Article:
By Eric Poole
Fall getaways don’t have to just be ski vacations. Or leaf peeping. Or last-ditch efforts to recapture summer by getting hammered at some all-inclusive resort. If you’re willing to travel a little farther, you can turn that fall getaway into one of the most memorable trips of your life.
India and Nepal (and its neighbor, Bhutan) are off-the-beaten-track destinations that feature incredible UNESCO World Heritage sites, amazing other-worldly cultures, and in the fall, some of their best weather of the year.
So what exactly is there to see?
Let’s start with India, where the Taj Mahal is just the tip of the iceberg. India has 35 UNESCO World Heritage sites. (The U.S., by comparison, only has 23.) And with British and French influences—Britain ruled India for nearly two centuries, and France had colonies there, as well—it’s a continent of extraordinary variety, both in architecture and customs.
Just a few of the incredible sites (beyond the Taj) include:
- The Red Fort (New Delhi): Considered the height of Islamic-influenced architecture, the massive 17th century Red Fort was home to emperors of the Mughal dynasty. Check out the marble pavilions encrusted in jewels.
- The Rajbari Temple Complex (Kalna): Home to 108 enchanting, slope-roofed temples, 74 in an outer circle and 34 in an inner.
- Hazaduari Palace (Murshidabad): A stunning Colonial Palace with more than a thousand real and false doors in its vast corridors. Mushidabad itself is an architectural gem on the Ganges, home to dramatic, whitewashed British colonial structures.
- Temple of the Vedic (Mayapur): A gorgeous new temple complex being constructed as the home of the Vedic spiritual tradition, it includes one of the world’s greatest planetariums.
- Agra Fort (Agra): A 94-acre fort built in the 15th century, it houses more than two dozen richly decorated monuments in the imposing Mughal dynasty style.
But, of course, India isn’t just about history and temples.
Huge street bazaars are popular and plentiful. Filled with incredible handmade Indian crafts, Kashmiri carpets, spices, textiles and art, these bazaars are a fabulous place to pick up souvenirs and special gifts for your home. Be sure to bargain—you can end up paying half the stated price.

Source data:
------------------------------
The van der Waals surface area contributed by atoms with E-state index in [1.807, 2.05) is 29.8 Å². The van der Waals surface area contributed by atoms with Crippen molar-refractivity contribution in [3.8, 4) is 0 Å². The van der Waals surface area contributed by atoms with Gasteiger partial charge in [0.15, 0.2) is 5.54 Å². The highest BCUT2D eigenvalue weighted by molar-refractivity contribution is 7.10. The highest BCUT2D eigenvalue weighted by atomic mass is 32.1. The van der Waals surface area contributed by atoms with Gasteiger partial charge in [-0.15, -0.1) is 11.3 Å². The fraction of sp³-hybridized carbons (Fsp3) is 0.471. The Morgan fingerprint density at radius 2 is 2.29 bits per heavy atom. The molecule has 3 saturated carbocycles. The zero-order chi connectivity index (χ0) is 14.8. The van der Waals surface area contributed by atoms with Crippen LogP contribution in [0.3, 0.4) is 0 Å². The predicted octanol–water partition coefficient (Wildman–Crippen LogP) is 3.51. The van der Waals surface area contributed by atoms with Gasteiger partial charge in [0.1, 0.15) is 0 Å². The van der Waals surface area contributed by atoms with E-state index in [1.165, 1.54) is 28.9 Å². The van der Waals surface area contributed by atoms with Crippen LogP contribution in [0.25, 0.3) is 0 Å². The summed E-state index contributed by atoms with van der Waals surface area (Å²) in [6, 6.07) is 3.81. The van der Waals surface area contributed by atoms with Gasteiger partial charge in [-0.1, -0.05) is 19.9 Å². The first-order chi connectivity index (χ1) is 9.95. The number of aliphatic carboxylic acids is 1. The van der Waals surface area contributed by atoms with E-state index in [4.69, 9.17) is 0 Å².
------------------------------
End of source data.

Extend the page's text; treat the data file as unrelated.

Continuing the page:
And India is known for some of the most palatial hotels—some, literally, in palaces—in the world. Five-star doesn’t begin to describe the level of luxury, service, and over-the-top opulence, all of which you can get at prices comparable to three-star hotels in the U.S.! The Rambagh Palace in Jaipur, for example, is the former residence of the Maharaja of Jaipur. You’ll feel like you should be carrying a scepter.
And then there are the amazingly warm Indian people. These gracious, kind, unassuming citizens embrace visitors with the sort of welcome that will make you never want to leave.
Nepal and Bhutan are compact countries that run along India’s northern border. They feature a wealth of extravagant Hindu and Buddhist sites, which include:
- Pashupatinath Temple: The largest temple complex in Nepal, built in the 5th century, it stretches along both sides of the Bagmati river, and is considered one of the most important religious sites in all of Asia. Hindu cremations are performed here, and are fascinating rituals—but they’re not for the faint of heart!
- Kathmandu Durbar Square: One of three Royal Palace squares, it’s surrounded by the spectacular architecture of the royal palace and temples. It also holds the Kumari Chok, a gilded ceremonial cage in which a girl—chosen to become the human incarnation of the Hindu mother goddess—is worshipped by the Nepalese.
- Boudhanath: With countless monasteries surrounding it, it’s one of the largest Buddhist stupas in Nepal and indeed, in all of Asia. On each side of the stupa are a pair of the all-seeing eyes of Buddha, which could seem creepy but are meant to symbolize awareness. Light a butter lamp and send a prayer anywhere you wish.
- Swayambhunath: Also known as the “Monkey Temple,” it’s one of the holiest sites in Nepal. And because it sits atop a hill, it offers stunning views of Kathmandu below.
- Everest: If you want a heart-in-mouth moment, take a one-hour flight over the Himalayas. You’ll see Mt. Everest up close and personal, in a way almost no one except those insane trekkers ever do. An extraordinary experience.
- Paro Taktsang: Also known as the “Tiger’s Nest,” this 17th century monastic retreat in Bhutan clings to the side of a Himalayan mountain nearly 10,000 feet above sea level. The cultural icon of Bhutan, it features absolutely breathtaking views of the mountains and emerald green valleys below.
So, if you’re thinking about a fall getaway, why limit yourself to ski slopes, and leaves, and passing out by the pool?
Go farther-flung, and take a trip you’ll never forget.
Eric Poole is Director of Marketing for Brand g Vacations, the award-winning all-LGBT cruise and land tour company. More info here: www.brandgvacations.com